At some point, defendant, his girlfriend Alma Ramirez, and Joey Gutierrez left the Yregras house and began to walk toward the home of defendant's cousin Susie Mendoza.1  According to the state's witness Cindy Diaz, Susie Mendoza lived in a purple house on Clinton Street, across the street from Lloyd Barto, Sr. Earlier that evening Mr. Barto had gathered with his sons Lloyd Jr. and Tim and his son-in-law Ron Radabaugh on the porch of his home.   Also present was Mr. Barto's next-door neighbor Larry Laney.   All five men had been drinking beer that evening.   The evidence is conflicting as to what exactly occurred, but it is apparently uncontroverted that both Joey Gutierrez and the defendant approached the porch of the Barto home (either together or separately) and that one of the two men attempted to get a beer from the Bartos.   A fight ensued, during which Joey Gutierrez stabbed Lloyd Barto, Jr., Tim Barto, and Ron Radabaugh.   Lloyd Barto, Sr. was severely beaten and kicked, but not stabbed.   Larry Laney did not get involved in the fighting.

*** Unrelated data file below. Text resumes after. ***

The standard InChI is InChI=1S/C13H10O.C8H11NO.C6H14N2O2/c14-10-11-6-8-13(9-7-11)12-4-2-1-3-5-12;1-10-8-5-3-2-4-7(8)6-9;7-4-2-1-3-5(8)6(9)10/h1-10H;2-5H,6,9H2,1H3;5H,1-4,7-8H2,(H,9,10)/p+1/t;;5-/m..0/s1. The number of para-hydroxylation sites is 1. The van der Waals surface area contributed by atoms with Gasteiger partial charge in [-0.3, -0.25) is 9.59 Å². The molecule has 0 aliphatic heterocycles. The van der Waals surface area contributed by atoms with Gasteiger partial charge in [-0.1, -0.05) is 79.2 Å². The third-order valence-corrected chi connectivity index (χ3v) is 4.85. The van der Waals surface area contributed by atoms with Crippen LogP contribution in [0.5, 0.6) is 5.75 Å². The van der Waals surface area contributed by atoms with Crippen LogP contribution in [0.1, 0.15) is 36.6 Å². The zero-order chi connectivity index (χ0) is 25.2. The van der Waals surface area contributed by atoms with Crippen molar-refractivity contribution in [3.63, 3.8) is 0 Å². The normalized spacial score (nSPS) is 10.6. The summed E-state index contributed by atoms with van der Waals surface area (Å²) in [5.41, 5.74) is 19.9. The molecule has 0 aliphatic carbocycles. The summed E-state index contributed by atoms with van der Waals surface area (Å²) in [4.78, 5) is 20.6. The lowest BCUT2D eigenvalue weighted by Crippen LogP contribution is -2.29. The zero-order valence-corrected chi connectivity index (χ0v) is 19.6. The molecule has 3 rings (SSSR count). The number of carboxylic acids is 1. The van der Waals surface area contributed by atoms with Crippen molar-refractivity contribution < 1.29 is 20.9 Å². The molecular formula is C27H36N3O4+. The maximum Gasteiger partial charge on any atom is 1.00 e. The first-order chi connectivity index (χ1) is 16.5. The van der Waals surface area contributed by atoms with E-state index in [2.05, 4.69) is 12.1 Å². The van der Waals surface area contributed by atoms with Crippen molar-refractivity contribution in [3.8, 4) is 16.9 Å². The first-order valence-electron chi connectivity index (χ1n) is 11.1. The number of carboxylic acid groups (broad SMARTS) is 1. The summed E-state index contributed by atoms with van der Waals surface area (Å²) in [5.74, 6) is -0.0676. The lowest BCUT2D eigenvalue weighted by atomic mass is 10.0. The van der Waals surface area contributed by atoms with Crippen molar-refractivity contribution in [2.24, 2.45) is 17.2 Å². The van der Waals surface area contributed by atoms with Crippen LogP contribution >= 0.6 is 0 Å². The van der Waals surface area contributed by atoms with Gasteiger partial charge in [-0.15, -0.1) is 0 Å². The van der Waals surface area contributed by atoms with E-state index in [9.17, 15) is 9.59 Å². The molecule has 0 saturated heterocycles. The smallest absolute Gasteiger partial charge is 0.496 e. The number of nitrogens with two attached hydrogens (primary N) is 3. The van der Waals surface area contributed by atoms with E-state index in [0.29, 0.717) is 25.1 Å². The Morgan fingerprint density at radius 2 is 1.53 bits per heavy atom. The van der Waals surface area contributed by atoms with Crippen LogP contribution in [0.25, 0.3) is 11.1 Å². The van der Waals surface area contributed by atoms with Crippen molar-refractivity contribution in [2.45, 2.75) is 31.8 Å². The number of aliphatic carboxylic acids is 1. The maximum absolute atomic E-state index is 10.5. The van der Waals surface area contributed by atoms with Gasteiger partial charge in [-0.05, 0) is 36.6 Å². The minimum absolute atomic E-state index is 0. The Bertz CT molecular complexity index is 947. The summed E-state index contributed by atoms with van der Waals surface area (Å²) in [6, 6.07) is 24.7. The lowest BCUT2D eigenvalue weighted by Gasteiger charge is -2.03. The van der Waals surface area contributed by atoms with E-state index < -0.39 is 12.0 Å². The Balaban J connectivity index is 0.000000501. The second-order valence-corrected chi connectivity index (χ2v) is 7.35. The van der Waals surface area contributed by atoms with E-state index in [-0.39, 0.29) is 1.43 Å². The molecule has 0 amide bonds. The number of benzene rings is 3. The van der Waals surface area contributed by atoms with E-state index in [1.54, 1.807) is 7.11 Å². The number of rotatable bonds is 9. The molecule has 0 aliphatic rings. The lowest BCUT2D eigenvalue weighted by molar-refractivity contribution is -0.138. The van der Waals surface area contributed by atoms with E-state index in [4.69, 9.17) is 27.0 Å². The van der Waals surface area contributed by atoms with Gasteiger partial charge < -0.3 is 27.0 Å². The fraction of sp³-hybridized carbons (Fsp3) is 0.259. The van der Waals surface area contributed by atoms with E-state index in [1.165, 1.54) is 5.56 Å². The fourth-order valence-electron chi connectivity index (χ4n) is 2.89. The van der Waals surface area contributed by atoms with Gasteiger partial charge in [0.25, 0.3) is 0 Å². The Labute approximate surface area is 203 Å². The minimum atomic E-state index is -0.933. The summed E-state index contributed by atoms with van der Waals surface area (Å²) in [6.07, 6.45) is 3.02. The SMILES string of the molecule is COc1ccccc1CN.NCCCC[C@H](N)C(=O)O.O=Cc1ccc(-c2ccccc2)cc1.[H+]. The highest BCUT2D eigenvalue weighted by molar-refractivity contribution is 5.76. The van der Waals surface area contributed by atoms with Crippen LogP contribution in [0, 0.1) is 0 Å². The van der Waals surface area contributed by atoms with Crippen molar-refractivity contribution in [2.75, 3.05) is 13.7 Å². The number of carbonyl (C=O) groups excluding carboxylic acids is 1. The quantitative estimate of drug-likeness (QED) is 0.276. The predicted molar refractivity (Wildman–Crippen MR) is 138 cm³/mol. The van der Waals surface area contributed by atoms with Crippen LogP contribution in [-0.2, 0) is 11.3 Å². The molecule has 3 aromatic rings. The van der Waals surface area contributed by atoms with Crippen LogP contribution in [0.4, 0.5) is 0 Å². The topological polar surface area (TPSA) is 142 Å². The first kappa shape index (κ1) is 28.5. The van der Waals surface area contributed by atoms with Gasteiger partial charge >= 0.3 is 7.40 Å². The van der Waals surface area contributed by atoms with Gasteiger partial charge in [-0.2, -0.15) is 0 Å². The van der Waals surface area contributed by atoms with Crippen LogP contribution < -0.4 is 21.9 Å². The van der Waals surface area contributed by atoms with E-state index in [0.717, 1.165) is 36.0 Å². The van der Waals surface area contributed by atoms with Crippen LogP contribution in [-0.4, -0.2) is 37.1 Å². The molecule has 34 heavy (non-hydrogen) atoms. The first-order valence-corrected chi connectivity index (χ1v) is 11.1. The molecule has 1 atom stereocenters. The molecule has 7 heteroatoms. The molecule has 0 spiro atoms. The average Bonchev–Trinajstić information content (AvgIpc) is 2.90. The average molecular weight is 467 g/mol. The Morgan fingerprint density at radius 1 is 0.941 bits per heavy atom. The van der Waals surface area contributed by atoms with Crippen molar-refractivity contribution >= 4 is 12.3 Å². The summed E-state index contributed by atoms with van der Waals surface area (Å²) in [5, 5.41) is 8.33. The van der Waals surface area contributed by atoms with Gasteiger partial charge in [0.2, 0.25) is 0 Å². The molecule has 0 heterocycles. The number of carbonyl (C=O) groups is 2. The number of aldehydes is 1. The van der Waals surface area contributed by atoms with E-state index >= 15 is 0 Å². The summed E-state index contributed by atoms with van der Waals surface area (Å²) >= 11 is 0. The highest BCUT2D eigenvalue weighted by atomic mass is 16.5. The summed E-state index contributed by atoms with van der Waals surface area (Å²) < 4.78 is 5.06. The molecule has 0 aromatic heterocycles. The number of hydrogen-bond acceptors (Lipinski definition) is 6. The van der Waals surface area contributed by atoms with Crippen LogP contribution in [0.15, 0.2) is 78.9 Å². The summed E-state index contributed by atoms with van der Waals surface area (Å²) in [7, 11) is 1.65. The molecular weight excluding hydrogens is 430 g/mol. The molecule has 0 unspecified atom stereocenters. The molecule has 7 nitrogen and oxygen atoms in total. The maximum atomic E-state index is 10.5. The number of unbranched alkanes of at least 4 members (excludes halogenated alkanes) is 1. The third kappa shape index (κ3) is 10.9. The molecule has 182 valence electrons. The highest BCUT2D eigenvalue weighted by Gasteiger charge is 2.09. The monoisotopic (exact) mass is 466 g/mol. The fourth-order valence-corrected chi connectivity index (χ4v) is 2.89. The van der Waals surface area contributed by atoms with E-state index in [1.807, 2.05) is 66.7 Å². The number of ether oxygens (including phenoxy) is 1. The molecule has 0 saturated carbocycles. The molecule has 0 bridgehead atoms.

At some point during the altercation, Reynaldo Guajardo and Jose Guajardo ran from Susie Mendoza's home across the street, apparently to aid the defendant and Joey Gutierrez.   Although the state's case is somewhat unclear as to defendant's specific role in the fight, it appears that defendant's actions were generally limited to fighting with Lloyd Barto, Sr.   Moreover, the evidence is uncontested that Joey Gutierrez caused the stab wounds to the other three men.   However, defendant, Reynaldo Guajardo, and Jose Guajardo were all alleged to have aided and abetted Joey Gutierrez's actions, and were each indicted for four  counts of felonious assault.   Jose Guajardo and Joey Gutierrez both entered pleas of guilty to the charges arising from their roles in the fight.   On July 12, 1999, defendant and Reynaldo Guajardo each waived their right to jury trial, and their cases were jointly presented to the court.

At trial, the state presented testimony as to each defendant's alleged involvement in the incident.   Most of the state's witnesses testified that the defendant had approached the house at about the same time as Joey Gutierrez, and that defendant's involvement was basically limited to fighting with Lloyd Barto, Sr. However, Lloyd Barto, Sr. himself testified that defendant was not the man whom he fought with: